DR. NICK BERNARDINI: So that’s what we’re looking at developing with the Office of Chief Health and Medical at NASA. And so we need to work through from a planetary protection perspective and a built environments perspective if it’s a human-associated organism, or if it’s something from Mars. And so we’re working to fill those knowledge gaps and to develop a framework for that kind of decision making within this next decade.

IRA FLATOW: One question that I always get– and I’ve been talking about this for quite some time– is from people who do not think we should be exploring other planets. They think we should be focusing on the problems here on Earth. It’s a good point given all of our problems with climate change. Why do you think we should explore other planets. Why should we be so concerned about bringing our environment over there?

DR. NICK BERNARDINI: Well, I think from a perspective of going and exploring, I think, obviously, it’s human nature to go explore. And I think from having other planets and being able to have that curiosity, I think that’s essentially inherent in our human DNA. There also is a lot of potential spin-offs that we’ve seen throughout the years with NASA products that we might need for space that put it into our daily lives and impact Earth. I’m thinking VELCRO, also, perhaps a lot of our environmental life support systems that we have for water cleaning coming up.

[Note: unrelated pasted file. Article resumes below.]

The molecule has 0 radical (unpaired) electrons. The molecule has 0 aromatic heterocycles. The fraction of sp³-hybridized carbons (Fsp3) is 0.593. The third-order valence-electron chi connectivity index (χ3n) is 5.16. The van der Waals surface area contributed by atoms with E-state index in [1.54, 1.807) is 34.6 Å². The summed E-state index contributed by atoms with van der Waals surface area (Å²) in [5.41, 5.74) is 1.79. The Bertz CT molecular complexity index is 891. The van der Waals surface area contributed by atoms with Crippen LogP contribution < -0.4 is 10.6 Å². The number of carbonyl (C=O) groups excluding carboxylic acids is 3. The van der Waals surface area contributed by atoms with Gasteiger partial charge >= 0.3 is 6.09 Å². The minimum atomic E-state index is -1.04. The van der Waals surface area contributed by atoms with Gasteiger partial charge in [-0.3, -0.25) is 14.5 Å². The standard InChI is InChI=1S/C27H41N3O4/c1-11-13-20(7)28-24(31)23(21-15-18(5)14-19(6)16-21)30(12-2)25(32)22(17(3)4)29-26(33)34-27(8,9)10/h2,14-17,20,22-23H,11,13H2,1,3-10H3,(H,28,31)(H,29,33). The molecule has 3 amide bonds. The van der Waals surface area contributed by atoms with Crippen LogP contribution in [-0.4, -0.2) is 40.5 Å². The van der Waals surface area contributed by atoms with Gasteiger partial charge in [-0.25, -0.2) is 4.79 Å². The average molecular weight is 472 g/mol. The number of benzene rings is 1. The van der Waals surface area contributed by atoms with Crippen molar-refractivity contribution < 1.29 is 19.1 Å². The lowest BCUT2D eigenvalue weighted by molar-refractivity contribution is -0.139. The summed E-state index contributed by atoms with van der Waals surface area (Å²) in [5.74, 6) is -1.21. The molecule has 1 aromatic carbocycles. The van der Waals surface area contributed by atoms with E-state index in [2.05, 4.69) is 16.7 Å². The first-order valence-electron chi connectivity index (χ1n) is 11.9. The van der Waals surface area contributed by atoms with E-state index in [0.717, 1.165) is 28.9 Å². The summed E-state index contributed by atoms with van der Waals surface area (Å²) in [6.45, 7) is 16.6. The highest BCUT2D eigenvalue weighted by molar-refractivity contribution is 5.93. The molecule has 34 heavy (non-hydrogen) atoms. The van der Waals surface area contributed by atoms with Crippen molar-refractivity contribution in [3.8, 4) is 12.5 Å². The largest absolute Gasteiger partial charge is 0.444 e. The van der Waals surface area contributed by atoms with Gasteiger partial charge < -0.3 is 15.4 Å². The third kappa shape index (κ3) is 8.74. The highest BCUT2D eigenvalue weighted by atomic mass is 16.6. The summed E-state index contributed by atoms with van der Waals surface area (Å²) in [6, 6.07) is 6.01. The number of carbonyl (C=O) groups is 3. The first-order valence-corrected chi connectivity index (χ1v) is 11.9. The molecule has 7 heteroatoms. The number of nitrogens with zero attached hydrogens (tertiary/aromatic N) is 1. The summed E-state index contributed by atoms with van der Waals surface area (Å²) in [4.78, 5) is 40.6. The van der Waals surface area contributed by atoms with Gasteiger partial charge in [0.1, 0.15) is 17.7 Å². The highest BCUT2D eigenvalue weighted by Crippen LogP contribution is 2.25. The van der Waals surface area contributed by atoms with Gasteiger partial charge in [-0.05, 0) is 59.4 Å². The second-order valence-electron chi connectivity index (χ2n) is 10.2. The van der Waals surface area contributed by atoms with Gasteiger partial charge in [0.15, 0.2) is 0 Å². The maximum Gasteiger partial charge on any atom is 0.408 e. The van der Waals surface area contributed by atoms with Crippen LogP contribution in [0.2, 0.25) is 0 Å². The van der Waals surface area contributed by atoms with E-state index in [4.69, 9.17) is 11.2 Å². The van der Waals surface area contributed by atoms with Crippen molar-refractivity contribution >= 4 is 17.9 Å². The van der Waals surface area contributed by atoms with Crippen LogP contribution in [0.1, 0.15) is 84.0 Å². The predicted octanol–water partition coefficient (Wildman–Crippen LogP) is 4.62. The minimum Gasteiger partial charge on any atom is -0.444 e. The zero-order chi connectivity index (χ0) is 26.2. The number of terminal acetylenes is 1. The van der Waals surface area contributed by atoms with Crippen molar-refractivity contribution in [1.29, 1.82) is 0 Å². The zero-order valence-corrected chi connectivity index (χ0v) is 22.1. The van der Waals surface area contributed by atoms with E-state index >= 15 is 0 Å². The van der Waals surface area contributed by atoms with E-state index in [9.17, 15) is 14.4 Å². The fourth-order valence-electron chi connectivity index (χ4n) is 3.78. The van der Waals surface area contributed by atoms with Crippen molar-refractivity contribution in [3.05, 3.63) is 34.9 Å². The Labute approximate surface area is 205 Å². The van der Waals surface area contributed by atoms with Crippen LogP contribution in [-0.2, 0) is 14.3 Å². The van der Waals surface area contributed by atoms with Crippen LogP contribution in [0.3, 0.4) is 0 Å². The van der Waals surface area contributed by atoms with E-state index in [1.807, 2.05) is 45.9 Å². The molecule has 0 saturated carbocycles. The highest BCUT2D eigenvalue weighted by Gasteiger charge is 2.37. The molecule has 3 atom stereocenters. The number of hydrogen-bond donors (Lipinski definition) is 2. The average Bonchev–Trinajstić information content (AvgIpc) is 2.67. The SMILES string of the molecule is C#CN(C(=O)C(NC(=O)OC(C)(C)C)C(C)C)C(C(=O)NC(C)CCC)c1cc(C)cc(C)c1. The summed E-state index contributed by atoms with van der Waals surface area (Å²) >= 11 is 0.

So I think there’s a lot of cross-pollination and cross-potential for the technologies to be fed forward into improving our Earth life that we see on a regular basis.

IRA FLATOW: Do you think we need a better technology for sterilizing– to use a better word– the craft we send out, especially for going to Europa or some other place?

DR. NICK BERNARDINI: So don’t think it’s necessarily the sterilization. I think it’s more along the lines of how do we keep it clean? That’s really the hardest job that we have. So whether that’s thinking about different types of bio-barriers or protective shields after we keep it clean. Perhaps, it’s more stringent types of clean processing. And we’re leveraging heavy right now on the medical-sterilization industry with high heat, vapor hydrogen peroxide, solvent types of cleaning methods very similar to med device, for example, or pharmaceuticals.

IRA FLATOW: We look forward to talking more with you and learning more about this. Thank you, Dr. Bernardini, for being with us.

DR. NICK BERNARDINI: You’re welcome. Thank you.

IRA FLATOW: Nick Bernardini is the planetary protection officer at NASA.